Articles Posted in DWI Laws and Legislation

When a motorist has their license revoked because of an alcohol conviction (misdemeanor or felony), the Department of Motor Vehicles (DMV) has driver licenseimplemented a policy in which they review the motorist’s lifetime driving record.If this review reveals a history of prior alcohol convictions, the DMV will implement additional re-licensing restrictions in addition to those imposed by the sentencing court. Depending on the number of prior alcohol convictions, this review can result in additional revocation up to, and including, a lifetime denial of re-licensing.

Five or more drug or alcohol driving convictions can result in the motorist being designated as a persistently dangerous driver. This will result in a permanent denial of re-licensing. The motorist is entitled to a hearing to establish compelling or extenuating circumstances to justify re-licensing. (Good luck with that).

Three or four drug or alcohol driving offenses plus one serious driving offense in 25 years will result in permanent denial of re-licensing. Serious driving offenses are defined as:

  • Fatal accident
  • Driving related penal conviction
  • Conviction of two or more high point violations

A high point violation is any violation for which five or more points are assessed on a person’s driving record within the 25 year look back period. (Note: a cell phone conviction is a five point violation, and a speeding ticket for 21 MPH over the speed limit is a six point violation). Continue reading

I have been working in the area of vehicle and traffic and Driving While Intoxicated (DWI) in one capacity or another since 1961 (not a typo). I spent twenty years as a New York State Trooper (retired); seven years as a part time City Court Judge in the city of Mechanicville, New York, and twenty-seven years as a practicing defense attorney with an emphasis on the vehicle and traffic law, and Driving While Intoxicated.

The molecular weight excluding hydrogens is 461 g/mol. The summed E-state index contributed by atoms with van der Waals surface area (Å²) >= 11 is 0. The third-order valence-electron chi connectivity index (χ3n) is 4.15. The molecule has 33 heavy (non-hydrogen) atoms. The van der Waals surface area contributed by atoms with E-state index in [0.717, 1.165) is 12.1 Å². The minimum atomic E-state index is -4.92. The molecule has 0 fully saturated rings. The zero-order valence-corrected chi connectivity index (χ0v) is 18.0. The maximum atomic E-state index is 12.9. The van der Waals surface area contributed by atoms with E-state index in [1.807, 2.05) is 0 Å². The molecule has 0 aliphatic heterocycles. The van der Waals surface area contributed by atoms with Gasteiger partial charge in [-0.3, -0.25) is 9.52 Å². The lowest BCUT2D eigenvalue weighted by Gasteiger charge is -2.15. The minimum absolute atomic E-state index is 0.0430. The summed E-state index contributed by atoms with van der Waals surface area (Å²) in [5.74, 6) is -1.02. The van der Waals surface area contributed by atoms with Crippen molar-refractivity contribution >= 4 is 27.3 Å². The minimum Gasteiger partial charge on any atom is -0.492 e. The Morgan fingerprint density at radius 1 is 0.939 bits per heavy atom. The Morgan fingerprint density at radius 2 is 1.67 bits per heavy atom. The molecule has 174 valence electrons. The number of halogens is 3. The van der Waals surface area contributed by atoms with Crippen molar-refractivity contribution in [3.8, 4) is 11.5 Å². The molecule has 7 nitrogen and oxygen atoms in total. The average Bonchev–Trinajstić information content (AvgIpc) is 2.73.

trooper car.jpgWhen I first started my career as a trooper, the attitude of the public, police, prosecutors, court and the legislators was “There but for the grace of God go I”. It was not unusual for police officers to “take the drunk home”. This is understandable, since it was also not uncommon, when a DWI arrest was made, for the prosecutor and court to agree to a plea bargain, which at the time did not involve any impact on the defendant’s license.

Through the efforts of groups such as Mothers Against Drunk Driving (MADD), Students Against Drunk Driving (SADD) and Remove Intoxicated Drivers (RID), the laws involving intoxicated drivers have been tightened and modified, and continue to be evolved to more accurately reflect the seriousness of the crime of DWI.

The Department of Motor Vehicles (DMV) has implemented administrative changes to restoring licenses to individuals with multiple alcohol/drug related convictions.

driver license.jpegApplicants with two or more alcohol/drug related convictions within the past 25 years will no longer be eligible to have their license restored upon completion of the Drinking Driver Program (DDP) but will be required to serve the entire term of suspension or revocation. In the past, a motorist was able to have their license restored after completion of the DDP (possibly seven weeks) even if their period of suspension or revocation could be as long as a year or more.

Applicants with three or four alcohol/drug related convictions or incidents within the past 25 years, without a Serious Driving Offense (SDO) and whose revocation does NOT result from an alcohol or drug related driving conviction or incident, will be denied re-licensing for two years in addition to the mandatory statutory revocation period and then will be re-licensed with a Problem Driver Restriction for two years.

Okay, you’ve been convicted of an alcohol related motor vehicle violation. What happens next?

driver license.jpegYour License: Your New York license, or if you’re an out-of-state motorist your privilege to drive in New York State, will be suspended or revoked for anywhere from ninety days to one year, depending on the actual charge.

Fine: You will be expected to pay a surcharge, and a fine ranging from $300 to $1,500.


The Department of Motor Vehicles announced administrative changes, effective 9/25/2012, regarding how to handle applications for re-licensing persistent DWI offenders.